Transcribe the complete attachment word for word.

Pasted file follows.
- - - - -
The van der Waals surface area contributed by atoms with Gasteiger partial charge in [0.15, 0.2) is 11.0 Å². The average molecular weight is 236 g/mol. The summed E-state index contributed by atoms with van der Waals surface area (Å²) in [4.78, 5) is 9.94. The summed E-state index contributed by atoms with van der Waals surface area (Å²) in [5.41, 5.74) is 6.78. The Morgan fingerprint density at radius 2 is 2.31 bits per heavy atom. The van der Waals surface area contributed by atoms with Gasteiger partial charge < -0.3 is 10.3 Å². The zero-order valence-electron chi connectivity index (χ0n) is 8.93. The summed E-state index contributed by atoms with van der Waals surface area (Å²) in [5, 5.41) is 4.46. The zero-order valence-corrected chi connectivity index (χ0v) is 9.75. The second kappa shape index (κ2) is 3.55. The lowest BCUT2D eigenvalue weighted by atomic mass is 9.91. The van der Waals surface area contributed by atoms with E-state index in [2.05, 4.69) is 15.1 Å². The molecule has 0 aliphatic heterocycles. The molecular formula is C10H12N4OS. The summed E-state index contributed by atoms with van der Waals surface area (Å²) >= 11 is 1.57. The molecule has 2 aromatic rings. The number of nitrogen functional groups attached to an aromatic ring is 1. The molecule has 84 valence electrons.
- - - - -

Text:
The van der Waals surface area contributed by atoms with Gasteiger partial charge in [0.15, 0.2) is 11.0 Å². The average molecular weight is 236 g/mol. The summed E-state index contributed by atoms with van der Waals surface area (Å²) in [4.78, 5) is 9.94. The summed E-state index contributed by atoms with van der Waals surface area (Å²) in [5.41, 5.74) is 6.78. The Morgan fingerprint density at radius 2 is 2.31 bits per heavy atom. The van der Waals surface area contributed by atoms with Gasteiger partial charge < -0.3 is 10.3 Å². The zero-order valence-electron chi connectivity index (χ0n) is 8.93. The summed E-state index contributed by atoms with van der Waals surface area (Å²) in [5, 5.41) is 4.46. The zero-order valence-corrected chi connectivity index (χ0v) is 9.75. The second kappa shape index (κ2) is 3.55. The lowest BCUT2D eigenvalue weighted by atomic mass is 9.91. The van der Waals surface area contributed by atoms with E-state index in [2.05, 4.69) is 15.1 Å². The molecule has 0 aliphatic heterocycles. The molecular formula is C10H12N4OS. The summed E-state index contributed by atoms with van der Waals surface area (Å²) >= 11 is 1.57. The molecule has 2 aromatic rings. The number of nitrogen functional groups attached to an aromatic ring is 1. The molecule has 84 valence electrons.